Cheerleaders say 'groping and sexual harassment are part of the job' — but they're not the only ones

Korin Miller
Writer
Yahoo Lifestyle

Bailey Davis, 22, recently filed a complaint with the Equal Employment Opportunity Commission claiming she was fired from the New Orleans Saintsations for posting an Instagram of herself wearing a one-piece bathing suit. However, the former professional cheerleader’s mistreatment is just one example of mistreatment in the industry. In fact, several current and former cheerleaders recently told The New York Times that they’re routinely subjected to harassment and groping by fans.

“When you have on a push-up bra and a fringed skirt, it can sometimes, unfortunately, feel like it comes with the territory,” said Labriah Lee Holt, a former cheerleader for the Tennessee Titans. “I never experienced anything where someone on the professional staff or the team said something or made me feel that way. But you definitely experience that when you encounter people who have been drinking beer.”

Team officials know that the harassment happens, but don’t do much to prevent it, cheerleaders told the paper, pointing out that they’re regularly required to mingle with fans at games and promotional events where people are often consuming alcohol. One Redskins cheerleader who remained anonymous also said that she and several of her teammates once had to go to a fan’s house, where men were drinking, and watching a football game.

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New Orleans Saints cheerleaders. (Photo: Getty Images)
New Orleans Saints cheerleaders. (Photo: Getty Images)

A cheerleader for the Dallas Cowboys who was also anonymous said a fan for an opposing team once caught her eye and said, “I hope you get raped!” “That’s the kind of stuff we’d have yelled at us. Even from our fans, once they get drunk, they yell things, and you’re like, ‘Really?’ It’s part of the job. It comes with it. You’re supposed to take it,” she said.

The Cowboys cheerleader says that the cheerleading squad is taught how to navigate groping fans, with comments like “That’s not very nice” or “Can I ask you to step over here?” “Use body language to help deter the situation,” she said. “Never be mean. Never. Always courteous. Because if it’s not for the fans, we wouldn’t be here — that’s how we were supposed to think of this.” And cheerleaders are well aware that if they did object to a fan’s groping or harassment, they’d be dismissed from the team, she says.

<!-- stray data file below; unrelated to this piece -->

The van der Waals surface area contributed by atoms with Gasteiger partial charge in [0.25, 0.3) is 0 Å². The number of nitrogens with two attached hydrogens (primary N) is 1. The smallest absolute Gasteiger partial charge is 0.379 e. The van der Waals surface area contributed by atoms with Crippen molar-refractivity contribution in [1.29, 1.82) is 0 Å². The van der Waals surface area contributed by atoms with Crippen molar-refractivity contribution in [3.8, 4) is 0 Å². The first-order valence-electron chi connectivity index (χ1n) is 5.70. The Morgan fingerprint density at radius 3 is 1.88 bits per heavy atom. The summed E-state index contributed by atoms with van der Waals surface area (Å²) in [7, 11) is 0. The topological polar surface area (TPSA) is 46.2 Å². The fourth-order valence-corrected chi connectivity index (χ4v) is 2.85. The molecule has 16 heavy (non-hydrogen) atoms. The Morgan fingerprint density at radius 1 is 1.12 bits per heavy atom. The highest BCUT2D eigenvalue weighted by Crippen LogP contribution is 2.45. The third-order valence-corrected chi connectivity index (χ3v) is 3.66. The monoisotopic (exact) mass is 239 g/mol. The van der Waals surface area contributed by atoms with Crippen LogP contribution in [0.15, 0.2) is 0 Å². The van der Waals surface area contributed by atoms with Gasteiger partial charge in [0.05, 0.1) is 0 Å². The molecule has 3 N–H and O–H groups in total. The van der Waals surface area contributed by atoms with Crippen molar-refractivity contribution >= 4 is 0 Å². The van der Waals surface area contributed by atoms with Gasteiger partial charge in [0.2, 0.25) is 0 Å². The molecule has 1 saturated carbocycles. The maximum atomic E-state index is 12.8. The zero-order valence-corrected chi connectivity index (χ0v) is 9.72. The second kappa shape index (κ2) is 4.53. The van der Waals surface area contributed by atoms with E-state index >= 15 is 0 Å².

Cheerleaders aren’t the only workers who are subjected to this kind of behavior: Restaurant servers, models, and flight attendants are routinely encouraged to grin and bear sexual harassment when it occurs. (A shocking two-thirds of female servers reported to the Restaurant Opportunities Center that they have endured sexual harassment from their employers, customers, and fellow staffers, and half said they actually feared for their safety at work.)

“Sexual harassment should never be the price of a paycheck in a modern society,” Delia Coleman, director of strategic communications at Equal Rights Advocates, tells Yahoo Lifestyle. “For any worker, especially those in roles that require a lot of contact with customers or clients, unwanted physical touching, leering, or a clearly hostile working environment is never acceptable. It’s concerning but also not surprising that women have been made to feel this way because they are explicitly instructed to tolerate it and threatened with termination if they don’t.” Saying things like “I hope you get raped” also goes beyond harassment and into serious threats, Coleman points out.

It can often feel to employees like they alone are responsible for their own safety on the job, but sexual harassment expert Mike Domitrz, founder of the Date Safe Project, tells Yahoo Lifestyle that it is “absolutely” the responsibility of employers to create a safe environment for their employees. Employers, including sports teams and franchises, can be liable for the sexual harassment their employees experience in the course of performing their work duties, even if the harassment is coming from a non-employer, like a customer or booster, Coleman says.

While basic fundamentals of sexual harassment are largely the same from state to state, every state approaches them slightly differently. That’s why Domitrz recommends that people who are in jobs that regularly subject them to sexual harassment contact a local crisis center to find out specifics on their rights.

Everyone has the same rights under federal and state law, Coleman says, including the right to file a sexual harassment claim at the federal level with the Equal Employment Opportunity Commission (EEOC), and if applicable, in their state with the appropriate agency. They also have a right to not be retaliated against, Coleman says. Unfortunately, the timeline for this is fairly short—about 180 days from the time of the harassment—to file a charge with the EEOC before they file a complaint in court.

Some critics may claim that people set themselves up for harassment when they willingly enter into a field where they’re physically exposed or where harassment is a known issue. But there’s one major point people should keep in mind. “It’s never OK,” Domitrz says. “There is nowhere in the law where it says that you’re exempt from harassment. You always have the right to be protected.”

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